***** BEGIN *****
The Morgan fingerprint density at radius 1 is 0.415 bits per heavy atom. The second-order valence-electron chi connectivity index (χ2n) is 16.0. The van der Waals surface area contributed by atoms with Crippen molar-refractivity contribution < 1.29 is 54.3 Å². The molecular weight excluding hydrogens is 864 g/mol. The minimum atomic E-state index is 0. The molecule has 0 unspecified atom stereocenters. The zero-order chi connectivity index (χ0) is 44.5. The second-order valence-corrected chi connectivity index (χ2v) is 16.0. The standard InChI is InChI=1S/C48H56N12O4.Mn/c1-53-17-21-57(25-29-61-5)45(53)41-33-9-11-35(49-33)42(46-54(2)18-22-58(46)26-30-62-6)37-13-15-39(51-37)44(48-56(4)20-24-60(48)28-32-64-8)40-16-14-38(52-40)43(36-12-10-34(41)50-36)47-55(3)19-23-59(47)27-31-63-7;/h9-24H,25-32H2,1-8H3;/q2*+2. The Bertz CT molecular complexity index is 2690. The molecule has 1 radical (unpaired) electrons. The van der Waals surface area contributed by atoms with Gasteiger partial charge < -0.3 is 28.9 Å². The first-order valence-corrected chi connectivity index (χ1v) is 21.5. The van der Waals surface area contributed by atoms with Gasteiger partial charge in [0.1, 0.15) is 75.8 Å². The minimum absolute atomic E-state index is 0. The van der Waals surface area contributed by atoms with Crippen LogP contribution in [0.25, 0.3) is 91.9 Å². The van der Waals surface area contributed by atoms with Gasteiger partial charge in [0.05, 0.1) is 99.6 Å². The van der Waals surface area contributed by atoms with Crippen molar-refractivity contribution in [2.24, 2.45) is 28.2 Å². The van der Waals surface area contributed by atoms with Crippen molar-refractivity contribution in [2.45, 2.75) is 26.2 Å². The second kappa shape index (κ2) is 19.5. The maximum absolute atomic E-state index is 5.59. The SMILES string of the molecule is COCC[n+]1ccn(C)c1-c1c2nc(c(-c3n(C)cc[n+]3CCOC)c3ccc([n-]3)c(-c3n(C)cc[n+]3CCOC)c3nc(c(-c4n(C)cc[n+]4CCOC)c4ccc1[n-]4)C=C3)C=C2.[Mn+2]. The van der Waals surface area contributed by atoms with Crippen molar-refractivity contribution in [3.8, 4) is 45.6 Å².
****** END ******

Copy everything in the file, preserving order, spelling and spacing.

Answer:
The Morgan fingerprint density at radius 1 is 0.415 bits per heavy atom. The second-order valence-electron chi connectivity index (χ2n) is 16.0. The van der Waals surface area contributed by atoms with Crippen molar-refractivity contribution < 1.29 is 54.3 Å². The molecular weight excluding hydrogens is 864 g/mol. The minimum atomic E-state index is 0. The molecule has 0 unspecified atom stereocenters. The zero-order chi connectivity index (χ0) is 44.5. The second-order valence-corrected chi connectivity index (χ2v) is 16.0. The standard InChI is InChI=1S/C48H56N12O4.Mn/c1-53-17-21-57(25-29-61-5)45(53)41-33-9-11-35(49-33)42(46-54(2)18-22-58(46)26-30-62-6)37-13-15-39(51-37)44(48-56(4)20-24-60(48)28-32-64-8)40-16-14-38(52-40)43(36-12-10-34(41)50-36)47-55(3)19-23-59(47)27-31-63-7;/h9-24H,25-32H2,1-8H3;/q2*+2. The Bertz CT molecular complexity index is 2690. The molecule has 1 radical (unpaired) electrons. The van der Waals surface area contributed by atoms with Gasteiger partial charge < -0.3 is 28.9 Å². The first-order valence-corrected chi connectivity index (χ1v) is 21.5. The van der Waals surface area contributed by atoms with Gasteiger partial charge in [0.1, 0.15) is 75.8 Å². The minimum absolute atomic E-state index is 0. The van der Waals surface area contributed by atoms with Crippen LogP contribution in [0.25, 0.3) is 91.9 Å². The van der Waals surface area contributed by atoms with Gasteiger partial charge in [0.05, 0.1) is 99.6 Å². The van der Waals surface area contributed by atoms with Crippen molar-refractivity contribution in [2.24, 2.45) is 28.2 Å². The van der Waals surface area contributed by atoms with Crippen molar-refractivity contribution in [2.45, 2.75) is 26.2 Å². The second kappa shape index (κ2) is 19.5. The maximum absolute atomic E-state index is 5.59. The SMILES string of the molecule is COCC[n+]1ccn(C)c1-c1c2nc(c(-c3n(C)cc[n+]3CCOC)c3ccc([n-]3)c(-c3n(C)cc[n+]3CCOC)c3nc(c(-c4n(C)cc[n+]4CCOC)c4ccc1[n-]4)C=C3)C=C2.[Mn+2]. The van der Waals surface area contributed by atoms with Crippen molar-refractivity contribution in [3.8, 4) is 45.6 Å².